Wednesday, September 17, 2008

Wednesday, September 17, 2008

Today’s text

Matthew 20:1-15

'Now the kingdom of Heaven is like a landowner going out at daybreak to hire workers for his vineyard. He made an agreement with the workers for one denarius a day and sent them to his vineyard. Going out at about the third hour he saw others standing idle in the market place and said to them, "You go to my vineyard too and I will give you a fair wage." So they went. At about the sixth hour and again at about the ninth hour, he went out and did the same. Then at about the eleventh hour he went out and found more men standing around, and he said to them, "Why have you been standing here idle all day?" "Because no one has hired us," they answered. He said to them, "You go into my vineyard too." In the evening, the owner of the vineyard said to his bailiff, "Call the workers and pay them their wages, starting with the last arrivals and ending with the first." So those who were hired at about the eleventh hour came forward and received one denarius each. When the first came, they expected to get more, but they too received one denarius each. They took it, but grumbled at the landowner saying, "The men who came last have done only one hour, and you have treated them the same as us, though we have done a heavy day's work in all the heat." He answered one of them and said, "My friend, I am not being unjust to you; did we not agree on one denarius? Take your earnings and go. I choose to pay the lastcomer as much as I pay you. Have I no right to do what I like with my own? Why should you be envious because I am generous?"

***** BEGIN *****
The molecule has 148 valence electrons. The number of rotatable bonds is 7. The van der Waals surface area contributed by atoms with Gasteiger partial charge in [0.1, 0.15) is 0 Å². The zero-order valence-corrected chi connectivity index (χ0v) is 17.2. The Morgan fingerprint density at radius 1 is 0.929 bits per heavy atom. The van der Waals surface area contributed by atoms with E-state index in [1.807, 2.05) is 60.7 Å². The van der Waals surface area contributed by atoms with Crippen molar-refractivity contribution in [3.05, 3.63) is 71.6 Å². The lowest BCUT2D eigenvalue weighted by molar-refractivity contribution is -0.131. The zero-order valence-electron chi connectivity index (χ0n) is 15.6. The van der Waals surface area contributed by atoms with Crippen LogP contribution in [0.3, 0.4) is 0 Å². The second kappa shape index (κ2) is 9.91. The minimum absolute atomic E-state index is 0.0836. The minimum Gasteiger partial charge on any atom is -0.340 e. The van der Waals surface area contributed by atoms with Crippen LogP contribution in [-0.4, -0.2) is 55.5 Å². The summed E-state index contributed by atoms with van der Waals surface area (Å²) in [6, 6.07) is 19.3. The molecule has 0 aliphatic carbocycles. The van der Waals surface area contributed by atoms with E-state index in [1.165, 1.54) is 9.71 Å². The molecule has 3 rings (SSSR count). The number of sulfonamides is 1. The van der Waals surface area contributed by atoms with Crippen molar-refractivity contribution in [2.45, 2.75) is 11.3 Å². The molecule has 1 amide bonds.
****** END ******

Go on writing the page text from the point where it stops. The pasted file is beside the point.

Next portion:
Reflection

There is no way to make your story kind or just, Jesus. If God is like the owner of the vineyard, then God is far removed from human concerns for justice and fair play. The Holy One appears arbitrary, even arrogant: “It’s mine, and I can do with it as I please.”

There is no hint of concern for normal standards of fairness, only for the contractual agreement: “You agreed to one denarius. Take your money and go.”

So what are we to do with this? Are our lives in the hands of an arbitrary power that cares nothing for how we see or feel about things?

Looking at you, Jesus, that seems about right. The Loving Mystery doesn’t much care about how we see or feel about things, exercising the divine power in ways uncontrolled by our standards.

Looking at you, Jesus, I see that may be the best news I ever hear.

You come and give to the good and evil alike. You pour yourself out for the life of the undeserving. You touch and heal with no concern for who you are touching, untouched by how the good and discerning judge you and the unrighteous for whom you seemed to shower such care.

You have no concern whatsoever for my ideas about fairness. Your divine mercy marches always to the beat of a drummer I cannot hear, or just barely in rare moments when my heart opens to the possibility that it is unspeakable grace not human judgment that will finally rule the world.

And me.

So explode my judgment with your generosity and teach me to live without counting what I or others have, what is fair or right. Teach me to live with but one question: What would your generosity do?

The rest of the world might think I have lost my mind, but you’ll smile.

So let me make you smile.

Pr. David L. Miller

1 comment:

Nan said...

Pastor Miller -
I your new role at a church in Naperville, I assume many Sundays you are preaching the sermon - PLEASE consider posting the sermon each Sunday or Monday on this blog!! I would relish reading your thoughts!